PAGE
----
By Kurt Brown, IIT Tech News
The Chicago Council on Science and Technology (C2ST) hosts a variety of events in the city to enhance the public perception of science and technology. On the evening of Wednesday, October 21, C2ST hosted a lecture by Stuart Firestein entitled “Failure: Why Science is So Successful.” The lecture took place in the gymnasium of Chicago Tech Academy High School on the Near West Side of the city.
Firestein is a professor of neuroscience at Columbia University and has published two books that deal heavily with the differences between public perception of science and how scientific progress is actually made. The first of which, “Ignorance: How it Drives Science,” was published in 2012, and his second book, “Failure: Why Science is so Successful” was released in early October of this year.
Approximately 50 people joined members of C2ST for the lecture. The audience included a variety of teachers, scientists, and students. Firestein opened his talk with a proverb he recalls often in “Ignorance:” “It is very difficult to find a black cat in a dark room. . . especially when there is no cat.” Firestein says that this quote in particular is a great descriptor of science; while many people think of science as exact and absolute, a lot of scientists spend their time stumbling through what they don’t know, looking for a connection that may or may not exist. Firestein explained to his audience that science isn’t solely built on knowledge, objectivity, fact, and truth, as many non-scientists perceive, but it is also built on ignorance, failure, doubt, and uncertainty.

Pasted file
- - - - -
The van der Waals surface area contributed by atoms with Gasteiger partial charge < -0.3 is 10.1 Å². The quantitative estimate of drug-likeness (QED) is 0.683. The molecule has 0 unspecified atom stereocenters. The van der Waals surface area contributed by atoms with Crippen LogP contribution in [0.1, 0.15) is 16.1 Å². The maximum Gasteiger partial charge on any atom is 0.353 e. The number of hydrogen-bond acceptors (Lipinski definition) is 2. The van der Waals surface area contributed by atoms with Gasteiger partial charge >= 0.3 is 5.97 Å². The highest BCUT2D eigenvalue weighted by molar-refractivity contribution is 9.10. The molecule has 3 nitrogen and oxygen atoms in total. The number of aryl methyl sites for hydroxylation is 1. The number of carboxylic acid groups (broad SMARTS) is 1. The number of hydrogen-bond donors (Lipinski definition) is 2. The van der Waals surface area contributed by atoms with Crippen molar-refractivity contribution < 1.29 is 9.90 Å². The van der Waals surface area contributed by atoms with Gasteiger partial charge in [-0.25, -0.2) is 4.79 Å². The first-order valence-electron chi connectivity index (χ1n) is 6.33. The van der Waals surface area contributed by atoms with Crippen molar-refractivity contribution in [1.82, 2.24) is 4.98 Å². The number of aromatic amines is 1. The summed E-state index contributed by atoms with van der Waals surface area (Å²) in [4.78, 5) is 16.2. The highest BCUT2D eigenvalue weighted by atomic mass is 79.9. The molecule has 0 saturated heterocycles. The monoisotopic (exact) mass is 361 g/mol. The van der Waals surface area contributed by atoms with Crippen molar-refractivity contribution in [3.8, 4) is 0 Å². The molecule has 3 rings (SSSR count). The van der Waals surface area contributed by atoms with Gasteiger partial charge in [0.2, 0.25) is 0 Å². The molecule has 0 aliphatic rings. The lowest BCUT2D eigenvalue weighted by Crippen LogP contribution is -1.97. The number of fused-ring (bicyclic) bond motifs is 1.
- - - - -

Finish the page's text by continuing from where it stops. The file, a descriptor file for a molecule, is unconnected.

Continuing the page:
Firestein spent his lecture explaining many of the human aspects of science that are often left out in an average person’s education on science. He spoke of his experiences as a professor of neuroscience, where he noticed that his curriculum and lectures seemed to imply that scientists has discovered everything that there is to know about neuroscience, when that is very far from the truth. That experience led Firestein to explore the differences between the way scientists do their work and the way the public perceives it. He says that scientists “don’t sit around and talk about what we know . . . we talk about what we don’t know and what we want to know.”
He continued his lecture and told a variety of historic stories of scientific progress and discovery that relied on human creativity, failure, and uncertainty. Firestein says that scientific progress is full of, and should be full of, failures, even though we normally don’t learn about the process of science in school or from the media; we only see the end result. Firestein also says that these human aspects aren’t a bad thing; they don’t mean that science is unsound. He told his audience that he thinks it is important that all members of the public are scientifically literate and understand more about how scientists do their jobs.
After Firestein’s lecture, copies of his newest book were available for purchase and he stayed at the venue to sign books and speak with members of the audience.